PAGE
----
The story was first published in Astounding Science Fiction in 1940, before any nuclear reactors had ever been built, and later reprints of the story required some modifications to reflect how a reactor actually worked.
The story is one of the earliest in Heinlein's Future History chronology, taking place in the late 20th century. But for another story "Life-Line", which is not particularly relevant to the Future History, it might actually be the earliest.
It describes the tensions amongst the staff of a nuclear reactor. Heinlein's concept of a nuclear reactor was one of a barely contained explosion, not the thermal piles developed later. As a consequence the work is dangerous, and the slightest mistake could be catastrophic. All the technical staff are monitored by psychologists who have the authority to remove them from the work at any time lest they crack under the pressure and precipitate a disaster. Needless to say, the monitoring itself is part of the problem.
Using a method called "calculus of statement", some theorists come to believe that calculations on the stability of the reactor have greatly underestimated the scale of the reaction should the reactor go out of control. The situation seems hopeless, as the energy produced by the reactor is sorely needed on Earth, oil having been monopolized by the military.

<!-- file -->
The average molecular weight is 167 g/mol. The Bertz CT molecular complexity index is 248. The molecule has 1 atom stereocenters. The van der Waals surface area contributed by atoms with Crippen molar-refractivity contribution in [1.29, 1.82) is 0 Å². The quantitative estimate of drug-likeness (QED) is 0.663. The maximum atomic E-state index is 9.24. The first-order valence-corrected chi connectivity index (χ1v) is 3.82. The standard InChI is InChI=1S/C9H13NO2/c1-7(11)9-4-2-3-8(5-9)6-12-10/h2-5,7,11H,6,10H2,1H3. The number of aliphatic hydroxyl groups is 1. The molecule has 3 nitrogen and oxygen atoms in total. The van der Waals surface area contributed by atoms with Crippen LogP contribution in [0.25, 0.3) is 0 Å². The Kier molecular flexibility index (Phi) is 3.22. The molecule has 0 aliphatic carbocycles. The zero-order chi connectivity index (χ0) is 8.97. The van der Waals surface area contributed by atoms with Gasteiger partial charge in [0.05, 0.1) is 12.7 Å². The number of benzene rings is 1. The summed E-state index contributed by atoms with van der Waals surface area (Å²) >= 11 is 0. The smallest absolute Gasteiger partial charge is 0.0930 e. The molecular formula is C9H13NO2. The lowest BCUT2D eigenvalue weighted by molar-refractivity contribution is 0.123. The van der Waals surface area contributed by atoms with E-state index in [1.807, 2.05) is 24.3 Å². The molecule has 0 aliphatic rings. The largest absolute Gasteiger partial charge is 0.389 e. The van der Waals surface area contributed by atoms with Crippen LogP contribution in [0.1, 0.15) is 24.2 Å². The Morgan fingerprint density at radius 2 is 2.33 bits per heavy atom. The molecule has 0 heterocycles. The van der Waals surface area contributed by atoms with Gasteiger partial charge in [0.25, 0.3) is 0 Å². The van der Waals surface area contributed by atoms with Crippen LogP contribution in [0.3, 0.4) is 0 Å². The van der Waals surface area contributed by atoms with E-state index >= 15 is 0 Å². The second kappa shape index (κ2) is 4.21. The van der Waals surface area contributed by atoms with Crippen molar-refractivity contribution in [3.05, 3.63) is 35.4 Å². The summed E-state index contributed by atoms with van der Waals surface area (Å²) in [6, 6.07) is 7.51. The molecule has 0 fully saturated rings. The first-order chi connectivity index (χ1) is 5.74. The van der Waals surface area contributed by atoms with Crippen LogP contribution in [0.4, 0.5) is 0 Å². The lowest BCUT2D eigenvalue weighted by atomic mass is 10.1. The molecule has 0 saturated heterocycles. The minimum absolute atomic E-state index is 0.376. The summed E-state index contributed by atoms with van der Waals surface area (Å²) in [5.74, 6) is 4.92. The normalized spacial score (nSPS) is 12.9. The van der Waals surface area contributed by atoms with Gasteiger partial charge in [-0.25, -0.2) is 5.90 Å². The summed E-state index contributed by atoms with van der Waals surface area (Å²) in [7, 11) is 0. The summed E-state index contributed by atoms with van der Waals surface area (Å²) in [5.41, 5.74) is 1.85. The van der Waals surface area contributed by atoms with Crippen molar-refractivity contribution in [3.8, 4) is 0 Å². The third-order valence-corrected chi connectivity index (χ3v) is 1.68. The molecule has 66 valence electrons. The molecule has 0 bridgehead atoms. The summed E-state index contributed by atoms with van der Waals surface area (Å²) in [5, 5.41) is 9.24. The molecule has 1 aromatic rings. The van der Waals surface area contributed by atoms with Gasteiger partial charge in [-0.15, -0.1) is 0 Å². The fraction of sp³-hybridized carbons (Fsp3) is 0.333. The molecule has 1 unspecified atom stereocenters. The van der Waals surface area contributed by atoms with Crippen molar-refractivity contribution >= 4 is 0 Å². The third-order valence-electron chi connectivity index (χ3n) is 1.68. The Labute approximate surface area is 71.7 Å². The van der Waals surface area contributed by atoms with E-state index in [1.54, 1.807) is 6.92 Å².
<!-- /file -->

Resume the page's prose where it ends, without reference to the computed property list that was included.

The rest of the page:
However, there is a way out. One of the by-products of the reactor is a more stable nuclear fuel which can also be used as the basis for a rocket engine. Armed with their theories and the new fuel, the protagonists undertake a campaign to have the reactor shut down, moved into space, and used as a source for the fuel, which will supply the needs of Earth and take humanity into space. Their final card is a shame campaign which will subject the trustees of the reactor to public vilification.
The next story sequentially is "The Man Who Sold the Moon". In that we find that the reactor exploded in space. The actual cause was the detonation of the service rocket's fuel, caused by the effects of cosmic radiation on the supposedly stable nuclear material.